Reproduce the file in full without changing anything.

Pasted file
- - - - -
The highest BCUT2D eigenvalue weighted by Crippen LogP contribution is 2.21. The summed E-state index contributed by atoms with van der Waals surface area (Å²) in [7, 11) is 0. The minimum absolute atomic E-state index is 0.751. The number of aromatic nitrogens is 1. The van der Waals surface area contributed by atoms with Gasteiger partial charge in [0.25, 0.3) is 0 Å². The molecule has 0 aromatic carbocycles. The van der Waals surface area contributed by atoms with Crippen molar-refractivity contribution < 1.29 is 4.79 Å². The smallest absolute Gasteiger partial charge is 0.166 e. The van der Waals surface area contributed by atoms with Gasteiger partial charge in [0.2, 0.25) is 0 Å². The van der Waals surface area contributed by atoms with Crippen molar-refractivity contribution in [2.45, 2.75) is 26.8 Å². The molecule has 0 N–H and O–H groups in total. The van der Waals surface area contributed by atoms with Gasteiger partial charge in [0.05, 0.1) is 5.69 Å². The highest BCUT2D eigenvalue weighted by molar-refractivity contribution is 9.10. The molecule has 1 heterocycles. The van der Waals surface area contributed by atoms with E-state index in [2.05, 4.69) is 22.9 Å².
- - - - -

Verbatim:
The highest BCUT2D eigenvalue weighted by Crippen LogP contribution is 2.21. The summed E-state index contributed by atoms with van der Waals surface area (Å²) in [7, 11) is 0. The minimum absolute atomic E-state index is 0.751. The number of aromatic nitrogens is 1. The van der Waals surface area contributed by atoms with Gasteiger partial charge in [0.25, 0.3) is 0 Å². The molecule has 0 aromatic carbocycles. The van der Waals surface area contributed by atoms with Crippen molar-refractivity contribution < 1.29 is 4.79 Å². The smallest absolute Gasteiger partial charge is 0.166 e. The van der Waals surface area contributed by atoms with Gasteiger partial charge in [0.2, 0.25) is 0 Å². The van der Waals surface area contributed by atoms with Crippen molar-refractivity contribution in [2.45, 2.75) is 26.8 Å². The molecule has 0 N–H and O–H groups in total. The van der Waals surface area contributed by atoms with Gasteiger partial charge in [0.05, 0.1) is 5.69 Å². The highest BCUT2D eigenvalue weighted by molar-refractivity contribution is 9.10. The molecule has 1 heterocycles. The van der Waals surface area contributed by atoms with E-state index in [2.05, 4.69) is 22.9 Å².